Then and now: 'The importance of local history' - Tom Aherne

Tom Aherne


Tom Aherne


Then and now: 'The importance of local history' - Tom Aherne

TEACHERS HAVE always been very important to the collection of folklore and place names in Ireland. They were central to the Schools Folklore Collection in 1938 and could carry out present day projects on local place names in the classroom. Parents involving children in the collection of place names would be a great way to pass away a few evenings if children are bored during the present Covid-19 restrictions.

When the notes are completed and the sketch maps drawn, the information could be given to the local library. Librarians should be encouraged to open a file on local place names that could be added to over the years by successive generations of children and adults who take an interest in the subject. All the historical societies should get involved in their own areas as all this information will prove valuable to future generations. Most Irish place names can trace their origin to three languages Gaelic, English, and Viking/Norse.

Very often the collection of place names goes hand and hand with other disciplines. There is a clear connection between the study of place names and the collection of folklore, for example, as there is often a story attached to how a place acquired a certain name. Studying place names brings one face to face with the Irish language, as most of the old names are Irish language names or are Anglicization's of Irish names.

Postal codes were introduced to Ireland going back several years ago to make deliveries to houses easier to find. Households are slowly becoming more aware of their importance, especially in times of emergencies. Limerick Council erected number signs at crossroads to make it easier to identify the maze of rural roads. The benefit of both are welcome, but I fear will harm the preservation of our place names, as numbers will now be used instead of words.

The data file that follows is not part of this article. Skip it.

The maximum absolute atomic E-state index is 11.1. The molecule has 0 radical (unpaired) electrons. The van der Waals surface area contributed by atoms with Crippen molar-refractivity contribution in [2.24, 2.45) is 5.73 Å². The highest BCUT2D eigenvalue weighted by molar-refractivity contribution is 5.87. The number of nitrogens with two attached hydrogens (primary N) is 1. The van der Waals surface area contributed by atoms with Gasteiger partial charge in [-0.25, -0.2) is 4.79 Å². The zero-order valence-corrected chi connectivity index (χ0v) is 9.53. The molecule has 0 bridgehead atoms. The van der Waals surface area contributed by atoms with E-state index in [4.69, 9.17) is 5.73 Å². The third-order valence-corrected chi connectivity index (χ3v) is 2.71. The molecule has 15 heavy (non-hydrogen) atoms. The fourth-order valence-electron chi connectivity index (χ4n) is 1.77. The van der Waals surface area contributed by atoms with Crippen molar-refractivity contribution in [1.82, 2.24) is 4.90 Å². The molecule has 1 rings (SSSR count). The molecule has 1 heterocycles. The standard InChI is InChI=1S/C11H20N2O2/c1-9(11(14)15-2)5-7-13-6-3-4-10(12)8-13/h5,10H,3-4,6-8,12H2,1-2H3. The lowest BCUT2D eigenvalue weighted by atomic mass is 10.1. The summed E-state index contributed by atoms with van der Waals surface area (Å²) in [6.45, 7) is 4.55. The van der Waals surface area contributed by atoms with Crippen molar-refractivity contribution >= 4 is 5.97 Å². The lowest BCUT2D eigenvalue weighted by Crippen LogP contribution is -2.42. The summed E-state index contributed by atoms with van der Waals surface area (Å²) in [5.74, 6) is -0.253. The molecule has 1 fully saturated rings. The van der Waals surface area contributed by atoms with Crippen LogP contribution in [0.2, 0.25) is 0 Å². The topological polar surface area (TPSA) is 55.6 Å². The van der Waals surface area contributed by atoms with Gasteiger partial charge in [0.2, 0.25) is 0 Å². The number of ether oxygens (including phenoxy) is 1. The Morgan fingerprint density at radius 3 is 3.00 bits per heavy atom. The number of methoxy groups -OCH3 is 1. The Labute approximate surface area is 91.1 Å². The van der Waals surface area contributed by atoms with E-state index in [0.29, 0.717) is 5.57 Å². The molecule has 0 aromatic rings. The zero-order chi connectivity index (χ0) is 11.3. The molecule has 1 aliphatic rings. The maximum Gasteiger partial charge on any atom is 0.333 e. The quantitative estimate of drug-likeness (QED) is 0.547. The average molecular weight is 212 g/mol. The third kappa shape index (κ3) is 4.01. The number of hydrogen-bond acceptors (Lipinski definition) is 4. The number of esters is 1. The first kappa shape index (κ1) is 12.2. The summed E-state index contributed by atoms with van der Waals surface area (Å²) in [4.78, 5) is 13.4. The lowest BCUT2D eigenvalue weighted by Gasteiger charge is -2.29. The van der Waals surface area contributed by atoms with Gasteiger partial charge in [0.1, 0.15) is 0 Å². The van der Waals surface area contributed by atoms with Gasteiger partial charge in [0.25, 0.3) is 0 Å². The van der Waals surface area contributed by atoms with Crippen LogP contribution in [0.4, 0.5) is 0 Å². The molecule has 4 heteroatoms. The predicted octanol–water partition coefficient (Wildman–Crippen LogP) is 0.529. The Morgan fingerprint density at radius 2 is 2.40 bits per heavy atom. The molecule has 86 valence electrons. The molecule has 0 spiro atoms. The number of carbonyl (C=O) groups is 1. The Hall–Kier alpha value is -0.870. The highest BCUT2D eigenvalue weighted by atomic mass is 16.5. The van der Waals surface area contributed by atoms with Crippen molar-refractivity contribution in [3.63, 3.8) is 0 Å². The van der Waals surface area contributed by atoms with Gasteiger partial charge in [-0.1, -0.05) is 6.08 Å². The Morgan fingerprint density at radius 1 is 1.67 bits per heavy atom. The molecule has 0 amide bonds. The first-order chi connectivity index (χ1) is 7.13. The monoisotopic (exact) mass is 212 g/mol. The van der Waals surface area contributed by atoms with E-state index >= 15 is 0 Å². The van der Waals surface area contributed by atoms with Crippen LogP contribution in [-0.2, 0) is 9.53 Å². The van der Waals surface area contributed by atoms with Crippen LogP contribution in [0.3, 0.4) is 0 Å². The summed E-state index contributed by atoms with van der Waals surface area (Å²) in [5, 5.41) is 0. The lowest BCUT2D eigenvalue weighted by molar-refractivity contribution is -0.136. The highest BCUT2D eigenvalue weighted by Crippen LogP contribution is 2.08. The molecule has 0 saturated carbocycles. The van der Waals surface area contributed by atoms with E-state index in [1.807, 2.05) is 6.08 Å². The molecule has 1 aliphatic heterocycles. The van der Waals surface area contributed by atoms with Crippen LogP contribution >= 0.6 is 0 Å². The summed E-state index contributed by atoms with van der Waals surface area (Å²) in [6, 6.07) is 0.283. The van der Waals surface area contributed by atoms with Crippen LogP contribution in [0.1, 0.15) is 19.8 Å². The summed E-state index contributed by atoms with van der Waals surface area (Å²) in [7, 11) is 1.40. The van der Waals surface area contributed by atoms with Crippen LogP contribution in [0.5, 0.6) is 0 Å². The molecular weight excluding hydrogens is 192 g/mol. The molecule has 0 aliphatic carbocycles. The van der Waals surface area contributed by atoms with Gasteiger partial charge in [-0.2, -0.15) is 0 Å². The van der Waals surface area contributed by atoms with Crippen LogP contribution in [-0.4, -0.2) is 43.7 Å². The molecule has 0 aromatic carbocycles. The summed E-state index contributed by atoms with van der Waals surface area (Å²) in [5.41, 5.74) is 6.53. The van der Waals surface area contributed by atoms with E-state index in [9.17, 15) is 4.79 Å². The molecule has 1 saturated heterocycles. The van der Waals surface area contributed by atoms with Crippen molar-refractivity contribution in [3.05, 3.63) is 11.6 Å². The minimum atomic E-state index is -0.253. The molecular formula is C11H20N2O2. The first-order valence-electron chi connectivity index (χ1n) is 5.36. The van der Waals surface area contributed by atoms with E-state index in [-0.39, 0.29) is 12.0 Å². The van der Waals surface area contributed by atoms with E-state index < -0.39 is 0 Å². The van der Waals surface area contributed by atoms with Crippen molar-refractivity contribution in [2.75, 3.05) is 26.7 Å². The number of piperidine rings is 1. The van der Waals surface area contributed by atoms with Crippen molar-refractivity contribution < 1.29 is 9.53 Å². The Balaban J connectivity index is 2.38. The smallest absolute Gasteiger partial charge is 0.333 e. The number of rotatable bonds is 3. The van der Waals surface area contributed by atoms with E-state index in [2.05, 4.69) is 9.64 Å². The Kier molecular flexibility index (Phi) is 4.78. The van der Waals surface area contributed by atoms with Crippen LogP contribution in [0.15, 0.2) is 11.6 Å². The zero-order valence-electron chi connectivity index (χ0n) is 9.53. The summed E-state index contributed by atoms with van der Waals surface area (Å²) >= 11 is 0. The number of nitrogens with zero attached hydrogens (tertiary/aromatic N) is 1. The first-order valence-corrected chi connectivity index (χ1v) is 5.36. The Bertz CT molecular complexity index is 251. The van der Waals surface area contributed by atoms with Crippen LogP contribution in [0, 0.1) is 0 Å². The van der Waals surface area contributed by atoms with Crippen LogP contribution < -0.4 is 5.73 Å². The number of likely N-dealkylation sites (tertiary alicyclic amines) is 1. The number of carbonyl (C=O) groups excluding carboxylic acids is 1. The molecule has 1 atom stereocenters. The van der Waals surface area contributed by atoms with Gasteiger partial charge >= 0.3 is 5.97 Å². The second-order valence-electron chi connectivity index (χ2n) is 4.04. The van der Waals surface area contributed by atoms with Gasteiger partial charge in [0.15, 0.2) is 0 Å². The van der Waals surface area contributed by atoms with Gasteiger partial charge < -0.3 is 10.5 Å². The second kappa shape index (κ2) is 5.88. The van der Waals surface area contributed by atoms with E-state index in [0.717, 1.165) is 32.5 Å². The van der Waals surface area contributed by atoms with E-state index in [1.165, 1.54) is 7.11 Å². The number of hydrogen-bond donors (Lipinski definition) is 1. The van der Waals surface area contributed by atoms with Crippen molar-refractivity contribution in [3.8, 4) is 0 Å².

Many years ago, I collected the names of places of interest around my own locality so that they would not be lost. They included the Black Hill ( discovered in 1981) in Ballylin Ardagh the site of the largest hill fort in Munster. The Sandpit Carrigkerry was a venue for the travelling picture shows, circus, and carnivals. The Asses Glensharrold was a stream with a waterfall dividing two landowners. The League Kerrikyle, a place where the land league held meetings. The Mass Rock, Kerrikyle, a field containing a large rock where mass was said during the penal times.

Names of fields in the majority of cases will be similar in most farms around the countryside. The Black field got its name because it was surrounded by a Blackthorn hedge. The Pond field because part of it got waterlogged during the winter. The Sleeping field because it was well sheltered, and the horses were put in there each night to sleep and were easy to find the next morning.